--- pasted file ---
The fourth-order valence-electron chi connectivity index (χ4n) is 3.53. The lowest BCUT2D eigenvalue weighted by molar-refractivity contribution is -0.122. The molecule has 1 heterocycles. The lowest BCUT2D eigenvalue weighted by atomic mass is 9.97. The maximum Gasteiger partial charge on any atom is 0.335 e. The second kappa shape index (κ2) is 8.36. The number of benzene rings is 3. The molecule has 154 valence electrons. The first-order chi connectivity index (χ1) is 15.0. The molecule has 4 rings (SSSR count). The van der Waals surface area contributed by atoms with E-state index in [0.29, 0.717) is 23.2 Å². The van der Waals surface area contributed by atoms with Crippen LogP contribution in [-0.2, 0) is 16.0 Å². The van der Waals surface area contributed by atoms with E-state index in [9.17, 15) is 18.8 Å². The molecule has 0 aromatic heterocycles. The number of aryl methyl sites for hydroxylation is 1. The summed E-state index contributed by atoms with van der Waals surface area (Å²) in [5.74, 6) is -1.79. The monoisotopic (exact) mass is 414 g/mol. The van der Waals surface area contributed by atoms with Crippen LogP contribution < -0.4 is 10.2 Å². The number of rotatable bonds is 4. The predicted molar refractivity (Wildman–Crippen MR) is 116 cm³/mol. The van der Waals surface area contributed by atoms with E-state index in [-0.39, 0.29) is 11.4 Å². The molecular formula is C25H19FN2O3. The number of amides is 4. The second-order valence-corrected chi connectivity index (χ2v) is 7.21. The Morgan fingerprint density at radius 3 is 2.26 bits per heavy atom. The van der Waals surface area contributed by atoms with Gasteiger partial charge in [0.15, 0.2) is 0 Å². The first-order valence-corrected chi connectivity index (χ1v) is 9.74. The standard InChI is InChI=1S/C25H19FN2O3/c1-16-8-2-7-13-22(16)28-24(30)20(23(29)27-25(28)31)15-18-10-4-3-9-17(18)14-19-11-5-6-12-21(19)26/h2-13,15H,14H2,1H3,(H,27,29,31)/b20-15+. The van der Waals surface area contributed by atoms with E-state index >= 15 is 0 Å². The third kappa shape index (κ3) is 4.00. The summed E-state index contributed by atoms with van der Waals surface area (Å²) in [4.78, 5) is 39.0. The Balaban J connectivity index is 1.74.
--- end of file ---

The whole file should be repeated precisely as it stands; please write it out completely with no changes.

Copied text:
The fourth-order valence-electron chi connectivity index (χ4n) is 3.53. The lowest BCUT2D eigenvalue weighted by molar-refractivity contribution is -0.122. The molecule has 1 heterocycles. The lowest BCUT2D eigenvalue weighted by atomic mass is 9.97. The maximum Gasteiger partial charge on any atom is 0.335 e. The second kappa shape index (κ2) is 8.36. The number of benzene rings is 3. The molecule has 154 valence electrons. The first-order chi connectivity index (χ1) is 15.0. The molecule has 4 rings (SSSR count). The van der Waals surface area contributed by atoms with E-state index in [0.29, 0.717) is 23.2 Å². The van der Waals surface area contributed by atoms with Crippen LogP contribution in [-0.2, 0) is 16.0 Å². The van der Waals surface area contributed by atoms with E-state index in [9.17, 15) is 18.8 Å². The molecule has 0 aromatic heterocycles. The number of aryl methyl sites for hydroxylation is 1. The summed E-state index contributed by atoms with van der Waals surface area (Å²) in [5.74, 6) is -1.79. The monoisotopic (exact) mass is 414 g/mol. The van der Waals surface area contributed by atoms with Crippen LogP contribution < -0.4 is 10.2 Å². The number of rotatable bonds is 4. The predicted molar refractivity (Wildman–Crippen MR) is 116 cm³/mol. The van der Waals surface area contributed by atoms with E-state index in [-0.39, 0.29) is 11.4 Å². The molecular formula is C25H19FN2O3. The number of amides is 4. The second-order valence-corrected chi connectivity index (χ2v) is 7.21. The Morgan fingerprint density at radius 3 is 2.26 bits per heavy atom. The van der Waals surface area contributed by atoms with Gasteiger partial charge in [0.15, 0.2) is 0 Å². The first-order valence-corrected chi connectivity index (χ1v) is 9.74. The standard InChI is InChI=1S/C25H19FN2O3/c1-16-8-2-7-13-22(16)28-24(30)20(23(29)27-25(28)31)15-18-10-4-3-9-17(18)14-19-11-5-6-12-21(19)26/h2-13,15H,14H2,1H3,(H,27,29,31)/b20-15+. The van der Waals surface area contributed by atoms with E-state index >= 15 is 0 Å². The third kappa shape index (κ3) is 4.00. The summed E-state index contributed by atoms with van der Waals surface area (Å²) in [4.78, 5) is 39.0. The Balaban J connectivity index is 1.74.